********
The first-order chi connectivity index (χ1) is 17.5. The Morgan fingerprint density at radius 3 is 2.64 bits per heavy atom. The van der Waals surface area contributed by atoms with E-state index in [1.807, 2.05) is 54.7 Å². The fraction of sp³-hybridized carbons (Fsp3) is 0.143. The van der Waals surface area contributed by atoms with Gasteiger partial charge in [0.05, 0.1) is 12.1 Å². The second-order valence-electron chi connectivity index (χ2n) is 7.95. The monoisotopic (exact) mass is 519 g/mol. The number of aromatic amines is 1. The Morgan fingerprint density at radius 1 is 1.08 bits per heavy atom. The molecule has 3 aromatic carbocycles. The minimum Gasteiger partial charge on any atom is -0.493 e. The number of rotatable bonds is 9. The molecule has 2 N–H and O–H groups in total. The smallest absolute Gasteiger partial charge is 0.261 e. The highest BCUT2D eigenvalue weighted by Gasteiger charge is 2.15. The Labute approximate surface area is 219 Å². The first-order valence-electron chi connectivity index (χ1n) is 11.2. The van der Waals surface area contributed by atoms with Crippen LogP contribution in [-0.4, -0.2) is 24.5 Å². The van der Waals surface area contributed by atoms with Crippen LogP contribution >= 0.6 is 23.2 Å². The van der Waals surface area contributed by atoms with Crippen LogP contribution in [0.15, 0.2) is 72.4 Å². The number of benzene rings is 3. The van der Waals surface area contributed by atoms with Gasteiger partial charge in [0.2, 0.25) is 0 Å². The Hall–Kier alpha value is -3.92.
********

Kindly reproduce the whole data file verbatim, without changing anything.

The first-order chi connectivity index (χ1) is 17.5. The Morgan fingerprint density at radius 3 is 2.64 bits per heavy atom. The van der Waals surface area contributed by atoms with E-state index in [1.807, 2.05) is 54.7 Å². The fraction of sp³-hybridized carbons (Fsp3) is 0.143. The van der Waals surface area contributed by atoms with Gasteiger partial charge in [0.05, 0.1) is 12.1 Å². The second-order valence-electron chi connectivity index (χ2n) is 7.95. The monoisotopic (exact) mass is 519 g/mol. The number of aromatic amines is 1. The Morgan fingerprint density at radius 1 is 1.08 bits per heavy atom. The molecule has 3 aromatic carbocycles. The minimum Gasteiger partial charge on any atom is -0.493 e. The number of rotatable bonds is 9. The molecule has 2 N–H and O–H groups in total. The smallest absolute Gasteiger partial charge is 0.261 e. The highest BCUT2D eigenvalue weighted by Gasteiger charge is 2.15. The Labute approximate surface area is 219 Å². The first-order valence-electron chi connectivity index (χ1n) is 11.2. The van der Waals surface area contributed by atoms with Crippen LogP contribution in [-0.4, -0.2) is 24.5 Å². The van der Waals surface area contributed by atoms with Crippen LogP contribution >= 0.6 is 23.2 Å². The van der Waals surface area contributed by atoms with Crippen LogP contribution in [0.15, 0.2) is 72.4 Å². The number of benzene rings is 3. The van der Waals surface area contributed by atoms with Gasteiger partial charge in [0.2, 0.25) is 0 Å². The Hall–Kier alpha value is -3.92.